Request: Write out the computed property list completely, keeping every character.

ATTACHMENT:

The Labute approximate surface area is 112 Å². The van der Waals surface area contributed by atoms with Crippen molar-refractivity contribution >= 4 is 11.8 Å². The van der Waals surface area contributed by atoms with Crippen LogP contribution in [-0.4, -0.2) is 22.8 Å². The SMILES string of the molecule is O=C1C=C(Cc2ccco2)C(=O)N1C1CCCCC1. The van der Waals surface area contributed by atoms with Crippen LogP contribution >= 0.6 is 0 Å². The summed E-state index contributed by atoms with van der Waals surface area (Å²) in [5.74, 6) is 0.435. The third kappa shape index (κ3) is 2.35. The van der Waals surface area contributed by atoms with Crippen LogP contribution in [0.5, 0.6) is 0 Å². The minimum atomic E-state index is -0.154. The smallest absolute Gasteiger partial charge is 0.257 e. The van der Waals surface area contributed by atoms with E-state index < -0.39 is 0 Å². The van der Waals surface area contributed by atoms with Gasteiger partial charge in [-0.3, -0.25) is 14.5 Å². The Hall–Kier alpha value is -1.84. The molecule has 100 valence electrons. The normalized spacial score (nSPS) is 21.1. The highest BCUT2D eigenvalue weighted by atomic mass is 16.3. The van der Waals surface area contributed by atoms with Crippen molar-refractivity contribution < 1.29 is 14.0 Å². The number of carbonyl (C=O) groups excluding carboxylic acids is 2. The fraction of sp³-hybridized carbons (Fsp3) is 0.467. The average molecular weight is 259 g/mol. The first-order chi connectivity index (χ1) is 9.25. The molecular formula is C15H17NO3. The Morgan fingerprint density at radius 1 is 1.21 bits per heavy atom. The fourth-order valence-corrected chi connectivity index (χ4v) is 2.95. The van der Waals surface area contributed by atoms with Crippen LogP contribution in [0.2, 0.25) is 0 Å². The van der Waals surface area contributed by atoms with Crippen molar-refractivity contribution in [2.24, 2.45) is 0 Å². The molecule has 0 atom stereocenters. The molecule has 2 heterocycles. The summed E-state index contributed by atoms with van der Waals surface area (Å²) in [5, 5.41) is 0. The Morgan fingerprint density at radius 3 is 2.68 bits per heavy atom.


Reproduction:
The Labute approximate surface area is 112 Å². The van der Waals surface area contributed by atoms with Crippen molar-refractivity contribution >= 4 is 11.8 Å². The van der Waals surface area contributed by atoms with Crippen LogP contribution in [-0.4, -0.2) is 22.8 Å². The SMILES string of the molecule is O=C1C=C(Cc2ccco2)C(=O)N1C1CCCCC1. The van der Waals surface area contributed by atoms with Crippen LogP contribution >= 0.6 is 0 Å². The summed E-state index contributed by atoms with van der Waals surface area (Å²) in [5.74, 6) is 0.435. The third kappa shape index (κ3) is 2.35. The van der Waals surface area contributed by atoms with Crippen LogP contribution in [0.5, 0.6) is 0 Å². The minimum atomic E-state index is -0.154. The smallest absolute Gasteiger partial charge is 0.257 e. The van der Waals surface area contributed by atoms with E-state index < -0.39 is 0 Å². The van der Waals surface area contributed by atoms with Gasteiger partial charge in [-0.3, -0.25) is 14.5 Å². The Hall–Kier alpha value is -1.84. The molecule has 100 valence electrons. The normalized spacial score (nSPS) is 21.1. The highest BCUT2D eigenvalue weighted by atomic mass is 16.3. The van der Waals surface area contributed by atoms with Crippen molar-refractivity contribution < 1.29 is 14.0 Å². The number of carbonyl (C=O) groups excluding carboxylic acids is 2. The fraction of sp³-hybridized carbons (Fsp3) is 0.467. The average molecular weight is 259 g/mol. The first-order chi connectivity index (χ1) is 9.25. The molecular formula is C15H17NO3. The Morgan fingerprint density at radius 1 is 1.21 bits per heavy atom. The fourth-order valence-corrected chi connectivity index (χ4v) is 2.95. The van der Waals surface area contributed by atoms with Crippen LogP contribution in [0.2, 0.25) is 0 Å². The van der Waals surface area contributed by atoms with Crippen molar-refractivity contribution in [2.24, 2.45) is 0 Å². The molecule has 0 atom stereocenters. The molecule has 2 heterocycles. The summed E-state index contributed by atoms with van der Waals surface area (Å²) in [5, 5.41) is 0. The Morgan fingerprint density at radius 3 is 2.68 bits per heavy atom.